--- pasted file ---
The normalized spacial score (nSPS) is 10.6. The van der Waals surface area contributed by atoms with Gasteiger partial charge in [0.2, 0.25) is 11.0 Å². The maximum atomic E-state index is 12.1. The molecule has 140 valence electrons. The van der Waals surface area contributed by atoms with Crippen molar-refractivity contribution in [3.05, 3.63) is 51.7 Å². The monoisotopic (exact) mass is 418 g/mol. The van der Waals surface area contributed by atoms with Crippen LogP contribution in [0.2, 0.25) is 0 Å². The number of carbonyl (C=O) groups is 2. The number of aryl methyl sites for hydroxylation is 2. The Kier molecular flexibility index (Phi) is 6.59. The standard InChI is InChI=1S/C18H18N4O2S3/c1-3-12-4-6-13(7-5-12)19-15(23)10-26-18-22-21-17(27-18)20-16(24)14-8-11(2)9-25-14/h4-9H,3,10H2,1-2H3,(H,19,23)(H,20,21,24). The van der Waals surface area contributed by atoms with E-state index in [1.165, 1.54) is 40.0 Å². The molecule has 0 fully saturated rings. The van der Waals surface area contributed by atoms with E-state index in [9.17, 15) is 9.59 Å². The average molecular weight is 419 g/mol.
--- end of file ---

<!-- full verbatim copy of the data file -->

The normalized spacial score (nSPS) is 10.6. The van der Waals surface area contributed by atoms with Gasteiger partial charge in [0.2, 0.25) is 11.0 Å². The maximum atomic E-state index is 12.1. The molecule has 140 valence electrons. The van der Waals surface area contributed by atoms with Crippen molar-refractivity contribution in [3.05, 3.63) is 51.7 Å². The monoisotopic (exact) mass is 418 g/mol. The van der Waals surface area contributed by atoms with Crippen LogP contribution in [0.2, 0.25) is 0 Å². The number of carbonyl (C=O) groups is 2. The number of aryl methyl sites for hydroxylation is 2. The Kier molecular flexibility index (Phi) is 6.59. The standard InChI is InChI=1S/C18H18N4O2S3/c1-3-12-4-6-13(7-5-12)19-15(23)10-26-18-22-21-17(27-18)20-16(24)14-8-11(2)9-25-14/h4-9H,3,10H2,1-2H3,(H,19,23)(H,20,21,24). The van der Waals surface area contributed by atoms with E-state index in [1.165, 1.54) is 40.0 Å². The molecule has 0 fully saturated rings. The van der Waals surface area contributed by atoms with E-state index in [9.17, 15) is 9.59 Å². The average molecular weight is 419 g/mol.